We build custom sites for our higher-priced listings, which accounts for many of the hosted sites. We also have sites for our Weblogs and a site we use to test new versions of our software to make sure it’s ready to deploy.
We are a high-tech real estate brokerage trying to stay ahead of the curve in a high-tech era.
Looking over one shoulder, we compete against traditional Realtors. But looking over the other, the Realty.bots — venture-capital-funded Internet real estate start-ups — make the traditional real estate marketing message harder and harder to deliver.
Is Zillow.com, or another automated valuation method, a useful tool for pricing homes? No, but I have to be prepared to show why, perhaps first overcoming my client’s skepticism.
Is a $199 Internet listing as effective as the full-service marketing package we bring to the table?
My view is that a skilled, experienced Realtor is the bargain of a lifetime. Under one hat, you get pricing and sales expertise, advice about staging and repairs, an expertly executed marketing campaign, a professional negotiator, thoughtful and knowledgeable hand-holding through the escrow process — and more.
Unlike a Realty.bot, your Realtor has actually bought and sold houses — dozens or hundreds of times. With expertise that stretches from little things, like hiring a landscaper, to topics as big as the Internet itself, the professional advice you will get from a good Realtor cannot be matched by canned Realty.bots, no matter how much fun they are to play with.
Are you a victim of predatory coaching?
There are many advice gurus available to Realtors and loan originators. I watch our industry grow and am amazed at the cottage industries that have hatched from that growth. It reminds me that the only people really making money in multi-level marketing sell the books and tapes on how to succeed in MLM. I can think of three or four gurus who offer real content and provide “how-to-do-the-business” knowledge that comes from personal experience…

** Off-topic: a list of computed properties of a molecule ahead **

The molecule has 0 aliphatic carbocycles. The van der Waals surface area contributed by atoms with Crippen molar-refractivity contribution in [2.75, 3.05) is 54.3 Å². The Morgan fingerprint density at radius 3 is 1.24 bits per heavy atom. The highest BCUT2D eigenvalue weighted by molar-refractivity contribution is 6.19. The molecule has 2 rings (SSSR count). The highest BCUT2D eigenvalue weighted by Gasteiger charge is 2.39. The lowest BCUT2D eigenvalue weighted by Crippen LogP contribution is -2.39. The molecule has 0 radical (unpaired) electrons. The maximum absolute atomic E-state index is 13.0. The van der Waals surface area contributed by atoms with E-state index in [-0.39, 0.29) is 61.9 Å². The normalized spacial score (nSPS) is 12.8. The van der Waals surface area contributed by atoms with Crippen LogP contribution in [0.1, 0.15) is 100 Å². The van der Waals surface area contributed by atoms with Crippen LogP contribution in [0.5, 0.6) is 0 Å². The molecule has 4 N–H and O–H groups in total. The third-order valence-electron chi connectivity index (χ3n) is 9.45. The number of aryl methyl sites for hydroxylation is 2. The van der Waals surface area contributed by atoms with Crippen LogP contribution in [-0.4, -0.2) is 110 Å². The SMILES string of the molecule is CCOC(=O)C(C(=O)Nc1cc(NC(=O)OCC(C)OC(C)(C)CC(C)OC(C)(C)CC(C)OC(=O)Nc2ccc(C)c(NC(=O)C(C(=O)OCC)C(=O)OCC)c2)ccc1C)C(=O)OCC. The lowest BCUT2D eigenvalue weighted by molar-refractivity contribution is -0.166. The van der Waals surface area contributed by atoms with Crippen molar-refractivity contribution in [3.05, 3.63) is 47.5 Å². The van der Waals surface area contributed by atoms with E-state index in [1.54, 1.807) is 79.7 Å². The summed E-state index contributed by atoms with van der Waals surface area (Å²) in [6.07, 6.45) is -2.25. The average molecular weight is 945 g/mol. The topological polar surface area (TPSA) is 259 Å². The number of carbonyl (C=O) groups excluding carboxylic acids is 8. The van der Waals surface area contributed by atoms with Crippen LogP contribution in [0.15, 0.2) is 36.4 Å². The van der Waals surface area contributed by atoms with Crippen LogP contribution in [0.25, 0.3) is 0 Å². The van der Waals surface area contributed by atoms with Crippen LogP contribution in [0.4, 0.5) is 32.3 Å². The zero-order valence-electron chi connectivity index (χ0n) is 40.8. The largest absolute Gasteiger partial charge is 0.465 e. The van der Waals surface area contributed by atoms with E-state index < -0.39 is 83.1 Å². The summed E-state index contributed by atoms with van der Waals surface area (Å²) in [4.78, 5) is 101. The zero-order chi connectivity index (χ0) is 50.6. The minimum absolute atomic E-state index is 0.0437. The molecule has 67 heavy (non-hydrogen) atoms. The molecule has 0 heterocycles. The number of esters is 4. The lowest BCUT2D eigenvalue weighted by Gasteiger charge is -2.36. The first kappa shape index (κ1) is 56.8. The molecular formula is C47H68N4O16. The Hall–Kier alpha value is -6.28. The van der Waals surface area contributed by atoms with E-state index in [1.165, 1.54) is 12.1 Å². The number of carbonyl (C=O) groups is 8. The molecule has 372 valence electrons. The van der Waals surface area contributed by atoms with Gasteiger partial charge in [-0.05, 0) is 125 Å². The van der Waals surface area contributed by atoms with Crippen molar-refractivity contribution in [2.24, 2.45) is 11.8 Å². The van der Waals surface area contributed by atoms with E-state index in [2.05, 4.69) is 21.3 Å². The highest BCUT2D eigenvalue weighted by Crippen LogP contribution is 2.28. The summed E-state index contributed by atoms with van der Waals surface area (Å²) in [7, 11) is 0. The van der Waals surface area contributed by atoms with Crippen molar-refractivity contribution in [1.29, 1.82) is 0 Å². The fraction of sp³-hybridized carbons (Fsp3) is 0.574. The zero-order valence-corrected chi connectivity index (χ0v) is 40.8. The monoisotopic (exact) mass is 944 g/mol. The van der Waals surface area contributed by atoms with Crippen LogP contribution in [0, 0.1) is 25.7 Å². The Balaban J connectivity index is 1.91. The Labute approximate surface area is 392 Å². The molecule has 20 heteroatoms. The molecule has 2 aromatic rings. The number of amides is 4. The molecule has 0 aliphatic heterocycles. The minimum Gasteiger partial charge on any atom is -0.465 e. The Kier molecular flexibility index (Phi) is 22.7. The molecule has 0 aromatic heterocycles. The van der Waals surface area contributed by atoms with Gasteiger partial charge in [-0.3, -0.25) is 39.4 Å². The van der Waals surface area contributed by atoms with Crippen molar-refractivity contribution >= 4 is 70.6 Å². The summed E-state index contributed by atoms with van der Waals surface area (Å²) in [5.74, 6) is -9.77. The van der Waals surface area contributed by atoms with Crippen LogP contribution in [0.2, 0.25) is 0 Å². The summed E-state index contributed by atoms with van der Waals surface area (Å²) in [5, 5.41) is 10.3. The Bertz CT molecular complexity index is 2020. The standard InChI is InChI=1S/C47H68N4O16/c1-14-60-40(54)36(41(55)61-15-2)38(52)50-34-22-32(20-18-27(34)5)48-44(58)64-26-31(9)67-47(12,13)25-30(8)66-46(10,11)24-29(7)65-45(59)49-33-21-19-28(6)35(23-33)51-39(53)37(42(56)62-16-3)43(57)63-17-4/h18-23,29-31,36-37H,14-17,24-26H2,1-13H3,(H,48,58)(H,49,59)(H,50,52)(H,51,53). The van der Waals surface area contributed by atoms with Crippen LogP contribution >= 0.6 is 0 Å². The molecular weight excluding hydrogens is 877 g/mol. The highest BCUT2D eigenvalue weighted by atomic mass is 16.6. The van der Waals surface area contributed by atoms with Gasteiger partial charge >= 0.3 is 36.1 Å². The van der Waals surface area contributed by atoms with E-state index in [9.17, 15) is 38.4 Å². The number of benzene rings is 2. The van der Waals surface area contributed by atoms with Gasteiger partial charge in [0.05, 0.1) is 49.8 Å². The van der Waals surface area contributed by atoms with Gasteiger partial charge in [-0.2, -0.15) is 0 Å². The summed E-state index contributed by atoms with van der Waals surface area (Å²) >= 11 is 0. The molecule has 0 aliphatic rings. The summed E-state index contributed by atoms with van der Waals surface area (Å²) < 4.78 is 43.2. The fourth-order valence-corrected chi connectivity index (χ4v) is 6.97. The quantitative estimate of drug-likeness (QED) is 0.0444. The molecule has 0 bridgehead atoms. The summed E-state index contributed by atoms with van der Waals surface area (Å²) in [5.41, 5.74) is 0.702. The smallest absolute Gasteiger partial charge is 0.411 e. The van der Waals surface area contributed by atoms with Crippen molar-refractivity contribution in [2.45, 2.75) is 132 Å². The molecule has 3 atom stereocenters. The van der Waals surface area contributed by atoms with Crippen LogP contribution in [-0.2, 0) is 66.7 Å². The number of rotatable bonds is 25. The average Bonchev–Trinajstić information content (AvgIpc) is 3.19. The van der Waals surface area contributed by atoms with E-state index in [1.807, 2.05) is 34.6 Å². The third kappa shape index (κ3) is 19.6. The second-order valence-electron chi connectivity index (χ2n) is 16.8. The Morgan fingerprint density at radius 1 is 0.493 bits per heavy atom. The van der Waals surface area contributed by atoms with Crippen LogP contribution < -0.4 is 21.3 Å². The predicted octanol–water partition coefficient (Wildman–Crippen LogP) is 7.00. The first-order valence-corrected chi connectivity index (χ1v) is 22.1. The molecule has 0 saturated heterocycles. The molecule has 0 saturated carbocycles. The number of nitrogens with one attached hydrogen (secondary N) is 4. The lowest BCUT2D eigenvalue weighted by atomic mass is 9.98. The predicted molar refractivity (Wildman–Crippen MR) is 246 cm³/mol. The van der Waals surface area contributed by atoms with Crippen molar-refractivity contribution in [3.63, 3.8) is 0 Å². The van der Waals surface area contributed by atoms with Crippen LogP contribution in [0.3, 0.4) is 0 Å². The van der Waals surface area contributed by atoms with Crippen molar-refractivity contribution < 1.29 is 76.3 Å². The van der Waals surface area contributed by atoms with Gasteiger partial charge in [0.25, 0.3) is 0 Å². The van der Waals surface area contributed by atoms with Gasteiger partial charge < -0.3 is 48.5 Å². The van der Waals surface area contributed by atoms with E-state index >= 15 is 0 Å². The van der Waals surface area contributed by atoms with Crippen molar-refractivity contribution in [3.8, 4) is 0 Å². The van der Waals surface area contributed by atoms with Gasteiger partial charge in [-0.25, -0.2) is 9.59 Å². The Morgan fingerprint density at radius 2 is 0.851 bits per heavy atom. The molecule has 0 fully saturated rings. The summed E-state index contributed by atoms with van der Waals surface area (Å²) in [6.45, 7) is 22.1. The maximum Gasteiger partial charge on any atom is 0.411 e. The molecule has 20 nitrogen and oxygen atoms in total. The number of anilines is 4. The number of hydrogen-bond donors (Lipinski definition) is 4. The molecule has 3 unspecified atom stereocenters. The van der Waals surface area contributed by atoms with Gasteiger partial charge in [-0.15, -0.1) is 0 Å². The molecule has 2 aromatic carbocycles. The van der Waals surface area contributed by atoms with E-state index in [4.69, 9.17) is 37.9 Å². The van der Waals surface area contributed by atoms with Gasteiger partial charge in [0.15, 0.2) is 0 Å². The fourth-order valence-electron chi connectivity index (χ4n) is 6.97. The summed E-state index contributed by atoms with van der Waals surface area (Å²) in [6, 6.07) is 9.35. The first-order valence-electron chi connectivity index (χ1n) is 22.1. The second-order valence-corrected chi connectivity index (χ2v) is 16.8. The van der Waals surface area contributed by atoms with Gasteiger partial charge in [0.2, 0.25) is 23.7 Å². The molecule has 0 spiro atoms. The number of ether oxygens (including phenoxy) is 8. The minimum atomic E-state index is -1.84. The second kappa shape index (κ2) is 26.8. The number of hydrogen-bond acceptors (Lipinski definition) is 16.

…but…….THERE ARE PREDATORY COACHES
There is a vacuum in the real estate and mortgage brokerage industry when it comes to training. A new licensee signs up with a brokerage and the broker says “Get to work!” Many have figured out how to make an above-average income doing just that. Hustlers love vacuums, though. They “prey” upon the weak and their booty is an annuity of fees extracted from an unsuspecting and well-meaning Realtor or originator.
Let me give you a real life example. In 1999, a good friend of mine opted for a career in real estate brokerage over her corporate recruiting career. She approached me to secure a line of credit for her so she would have ample reserves to meet expenses in an irregular income environment. The predators started circling like hungry buzzards on a hot desert day.
1-She was encouraged by her broker to “invest” in training. (What the hell does the broker do?).
2-She was encouraged to take out full-color ads borrowing other people’s listings. (Good for the brokerage; free advertising.)
3-She enrolled in coaching programs at $500/month.
The best marketing advice she received was from SCORE (Service Corps of Retired Executives). The cost was $79.00 for the six-week consultation.
We have a new vacuum and that vacuum is in marketing. Realtors and loan originators are having increasing difficulty learning how to market themselves. The new buzzards are circling. They come disguised as “online marketing experts”. They sell and resell “online leads” to us. They hold seminars and follow-up with pushy sales people who try to make you feel inferior by suggesting that you “might not be ready to become an evolved agent” when you question their price. You know them because they call you weekly.
Here are four signs of predatory coaching:
1- We only take a select group of clients so you have to act quickly (That’s crap, they’ll take anyone’s money)
2- Our guru, XXX XXXX, has made so much money in real estate that he has retired and just enjoys sharing it with everyone. ( My idea of sharing is not $2995 for a 3 day weekend in Palm Springs)
3- You really can’t afford NOT to buy this program. WHAT???
4- These leads are exclusive and pre-screened. Verify, verify, verify.